David Pilgrim, founder and curator of the new Jim Crow Museum of Racist Souvenirs, from Ferris University in Michigan describes an incident he experienced while in college that affected his life.
“I went to a historically black college, Jarvis Christian College in Texas, and in addition to teaching the usual math and science, our professors would tell us Jim Crow stories. One day, one of my professors walked into the classroom wearing a baseball cap. chauffeur put down his hat and asked what historical significance it had.
Now, the obvious answer was that blacks were denied many opportunities and chauffeuring was one of the few jobs available to them. But that was not the correct answer. He told us that many middle-class professional blacks in those days always traveled with a chauffeur’s hat. The reason: if they were driving a nice new car through a small southern town, they didn’t want the police officers, or any other white people, to know that the car belonged to them. “
Thus began his collection of racial symbolism which grew in size to form the basis of a new type of museum.
Like David Pilgrim, Kara Walker is also an African American deeply committed to exploring racial symbolism. As a talented young sculptor, she describes her work as an exploration of race, gender, sexuality, violence, and identity in her work. At the age of 27 she became the second youngest recipient of the coveted “Genius” grant from the John D. and Catherine T. MacArthur Foundation.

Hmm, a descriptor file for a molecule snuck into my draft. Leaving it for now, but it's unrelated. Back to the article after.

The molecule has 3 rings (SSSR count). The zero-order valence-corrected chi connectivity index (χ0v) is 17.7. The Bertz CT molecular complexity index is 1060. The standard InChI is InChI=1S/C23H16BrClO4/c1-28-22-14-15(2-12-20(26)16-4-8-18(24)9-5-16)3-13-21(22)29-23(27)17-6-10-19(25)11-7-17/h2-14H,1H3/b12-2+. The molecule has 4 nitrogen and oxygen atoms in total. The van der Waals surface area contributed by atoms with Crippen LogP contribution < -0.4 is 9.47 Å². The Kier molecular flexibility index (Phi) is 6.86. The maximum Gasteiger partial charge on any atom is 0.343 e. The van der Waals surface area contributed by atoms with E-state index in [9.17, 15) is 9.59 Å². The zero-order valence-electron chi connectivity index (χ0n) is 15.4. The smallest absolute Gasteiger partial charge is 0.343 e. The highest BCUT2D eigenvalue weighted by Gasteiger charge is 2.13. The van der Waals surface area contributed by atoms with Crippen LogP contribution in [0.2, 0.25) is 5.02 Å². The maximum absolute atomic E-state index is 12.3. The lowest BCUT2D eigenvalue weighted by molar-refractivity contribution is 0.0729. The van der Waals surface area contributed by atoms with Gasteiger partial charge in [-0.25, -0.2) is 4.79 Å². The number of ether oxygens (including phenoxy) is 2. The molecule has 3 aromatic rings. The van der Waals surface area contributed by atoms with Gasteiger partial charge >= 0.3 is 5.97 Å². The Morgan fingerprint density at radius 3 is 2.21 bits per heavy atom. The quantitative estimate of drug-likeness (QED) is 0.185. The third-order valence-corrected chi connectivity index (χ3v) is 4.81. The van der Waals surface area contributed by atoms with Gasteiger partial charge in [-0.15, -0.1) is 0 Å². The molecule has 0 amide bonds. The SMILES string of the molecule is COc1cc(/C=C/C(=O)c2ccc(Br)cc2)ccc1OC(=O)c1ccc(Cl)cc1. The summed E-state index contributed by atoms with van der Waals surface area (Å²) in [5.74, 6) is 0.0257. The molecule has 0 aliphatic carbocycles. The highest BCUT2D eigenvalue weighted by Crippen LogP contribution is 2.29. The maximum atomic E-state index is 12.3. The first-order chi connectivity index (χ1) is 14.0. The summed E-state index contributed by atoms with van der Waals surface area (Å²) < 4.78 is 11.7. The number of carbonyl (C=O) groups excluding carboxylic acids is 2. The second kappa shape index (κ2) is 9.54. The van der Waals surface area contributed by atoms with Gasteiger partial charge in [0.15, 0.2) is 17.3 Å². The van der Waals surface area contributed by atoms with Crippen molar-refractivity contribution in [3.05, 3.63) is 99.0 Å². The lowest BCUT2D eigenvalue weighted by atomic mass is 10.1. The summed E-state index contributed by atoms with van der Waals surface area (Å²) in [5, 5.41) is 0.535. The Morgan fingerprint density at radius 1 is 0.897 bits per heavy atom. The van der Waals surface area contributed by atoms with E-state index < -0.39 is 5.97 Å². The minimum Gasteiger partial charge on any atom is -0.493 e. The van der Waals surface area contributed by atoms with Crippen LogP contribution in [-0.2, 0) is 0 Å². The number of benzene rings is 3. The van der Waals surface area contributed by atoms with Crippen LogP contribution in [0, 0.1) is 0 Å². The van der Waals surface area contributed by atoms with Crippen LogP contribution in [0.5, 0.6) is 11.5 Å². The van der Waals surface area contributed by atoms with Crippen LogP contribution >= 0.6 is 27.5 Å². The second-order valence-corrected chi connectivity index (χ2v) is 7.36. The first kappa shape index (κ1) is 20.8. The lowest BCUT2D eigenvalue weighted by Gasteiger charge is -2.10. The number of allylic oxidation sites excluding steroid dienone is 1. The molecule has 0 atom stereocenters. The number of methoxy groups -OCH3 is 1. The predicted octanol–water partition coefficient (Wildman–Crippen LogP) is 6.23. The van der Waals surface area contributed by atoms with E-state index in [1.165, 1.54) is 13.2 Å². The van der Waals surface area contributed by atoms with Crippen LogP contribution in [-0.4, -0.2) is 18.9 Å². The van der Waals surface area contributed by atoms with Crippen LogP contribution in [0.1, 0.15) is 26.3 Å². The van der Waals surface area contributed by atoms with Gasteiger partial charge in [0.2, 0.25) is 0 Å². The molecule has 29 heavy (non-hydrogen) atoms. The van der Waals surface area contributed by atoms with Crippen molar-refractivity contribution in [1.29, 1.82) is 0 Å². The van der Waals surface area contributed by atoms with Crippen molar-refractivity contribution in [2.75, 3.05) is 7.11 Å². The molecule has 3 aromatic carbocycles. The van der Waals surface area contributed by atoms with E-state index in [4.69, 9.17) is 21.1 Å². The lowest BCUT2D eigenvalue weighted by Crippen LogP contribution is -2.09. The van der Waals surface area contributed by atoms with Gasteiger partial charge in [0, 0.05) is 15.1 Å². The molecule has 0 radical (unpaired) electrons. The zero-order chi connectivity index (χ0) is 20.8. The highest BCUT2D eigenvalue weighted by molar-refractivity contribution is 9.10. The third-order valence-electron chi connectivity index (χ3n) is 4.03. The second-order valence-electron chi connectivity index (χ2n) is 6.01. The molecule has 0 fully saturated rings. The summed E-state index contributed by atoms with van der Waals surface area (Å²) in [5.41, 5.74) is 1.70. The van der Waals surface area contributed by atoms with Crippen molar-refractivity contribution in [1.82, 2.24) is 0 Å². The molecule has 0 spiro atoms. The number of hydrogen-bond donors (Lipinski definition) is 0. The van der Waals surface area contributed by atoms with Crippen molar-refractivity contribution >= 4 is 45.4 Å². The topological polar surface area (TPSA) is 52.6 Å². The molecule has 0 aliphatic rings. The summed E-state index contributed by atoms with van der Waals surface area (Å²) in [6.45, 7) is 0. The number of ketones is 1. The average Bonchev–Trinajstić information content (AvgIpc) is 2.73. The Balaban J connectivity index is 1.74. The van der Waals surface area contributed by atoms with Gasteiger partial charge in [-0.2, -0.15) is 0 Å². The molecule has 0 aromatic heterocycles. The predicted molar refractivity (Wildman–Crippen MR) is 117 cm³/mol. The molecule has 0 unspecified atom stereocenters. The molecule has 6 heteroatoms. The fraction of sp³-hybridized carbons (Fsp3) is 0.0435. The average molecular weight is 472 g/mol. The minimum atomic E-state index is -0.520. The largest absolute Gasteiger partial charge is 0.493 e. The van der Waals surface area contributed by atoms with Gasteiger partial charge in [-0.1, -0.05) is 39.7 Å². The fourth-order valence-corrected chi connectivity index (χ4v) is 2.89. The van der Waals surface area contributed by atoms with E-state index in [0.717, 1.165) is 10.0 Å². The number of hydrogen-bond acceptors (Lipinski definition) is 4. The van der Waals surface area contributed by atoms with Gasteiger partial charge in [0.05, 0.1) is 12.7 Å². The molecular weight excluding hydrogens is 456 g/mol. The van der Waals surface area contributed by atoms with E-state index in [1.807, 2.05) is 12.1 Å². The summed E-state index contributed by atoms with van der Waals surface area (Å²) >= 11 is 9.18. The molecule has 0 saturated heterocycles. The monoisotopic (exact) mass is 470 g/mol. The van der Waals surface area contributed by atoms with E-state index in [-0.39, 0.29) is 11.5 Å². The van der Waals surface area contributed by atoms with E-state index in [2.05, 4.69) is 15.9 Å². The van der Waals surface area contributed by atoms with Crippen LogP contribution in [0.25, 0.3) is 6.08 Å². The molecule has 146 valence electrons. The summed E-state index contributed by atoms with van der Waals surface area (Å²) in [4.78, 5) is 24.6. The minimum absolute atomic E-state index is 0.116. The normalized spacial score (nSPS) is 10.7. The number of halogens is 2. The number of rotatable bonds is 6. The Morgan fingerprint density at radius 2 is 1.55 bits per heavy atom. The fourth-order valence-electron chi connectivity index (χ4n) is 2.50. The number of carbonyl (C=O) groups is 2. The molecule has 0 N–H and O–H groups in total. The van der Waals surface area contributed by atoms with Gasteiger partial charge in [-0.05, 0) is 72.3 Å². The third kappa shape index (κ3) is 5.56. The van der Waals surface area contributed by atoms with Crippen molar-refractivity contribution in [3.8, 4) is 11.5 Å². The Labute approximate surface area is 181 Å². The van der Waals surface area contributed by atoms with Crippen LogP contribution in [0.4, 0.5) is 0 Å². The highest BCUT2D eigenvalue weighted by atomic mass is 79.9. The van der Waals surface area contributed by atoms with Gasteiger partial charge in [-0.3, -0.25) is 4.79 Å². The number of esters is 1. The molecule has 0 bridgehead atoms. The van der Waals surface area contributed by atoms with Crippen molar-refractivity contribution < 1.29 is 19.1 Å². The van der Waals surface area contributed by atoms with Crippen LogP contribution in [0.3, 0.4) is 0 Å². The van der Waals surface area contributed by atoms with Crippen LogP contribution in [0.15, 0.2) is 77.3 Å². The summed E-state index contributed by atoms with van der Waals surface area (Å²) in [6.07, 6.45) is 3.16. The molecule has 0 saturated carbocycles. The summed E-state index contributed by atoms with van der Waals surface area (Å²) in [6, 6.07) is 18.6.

In May of last year (2014), Walker released his first sculpture, a monumental piece entitled, A Subtlety, or Wonderful Sugar Baby, a tribute to the overworked and unpaid artisans who have refined our sweet flavors from cane fields to New World kitchens on the occasion of the demolition of the refining plant of Domino sugar.. Set in the sprawling industrial complexes of Brooklyn’s legendary Domino Sugar Factory, at 75 feet long, 35 feet high, and 26 feet wide, it is a gigantic critique of the detestable and dehumanizing history of slavery.
The work is made primarily of sugar and includes a number of figures, including 15 servants carrying empty baskets and bananas. These juvenile slaves move toward a giantess in the center of the room, naked except for a Black Mammie headscarf (think Aunt Jemima). Her sphinx physique is an exaggerated feminine look. “I was thinking about sugar and associations with desire,” explains the artist.
Walker is far from shy about delving into controversial issues in her art. In 1999, the Detroit Institute of Art retired one of his pieces, Means to an End: Shadow Drama in Five Acts when African American artists objected to his presence. Another piece by Walker, titled, The moral arc of the story ideally leans toward justice, but as soon as it doesn’t turn toward barbarism, sadism, and rampant chaos. caused so much controversy among trustees employees of the Newark, NJ Public Library that the library was forced to cover it
Kara Walker continues to be creative in creating her controversial pieces in her studio located in the Garment District in New York City. He also maintains a farmhouse in rural Massachusetts.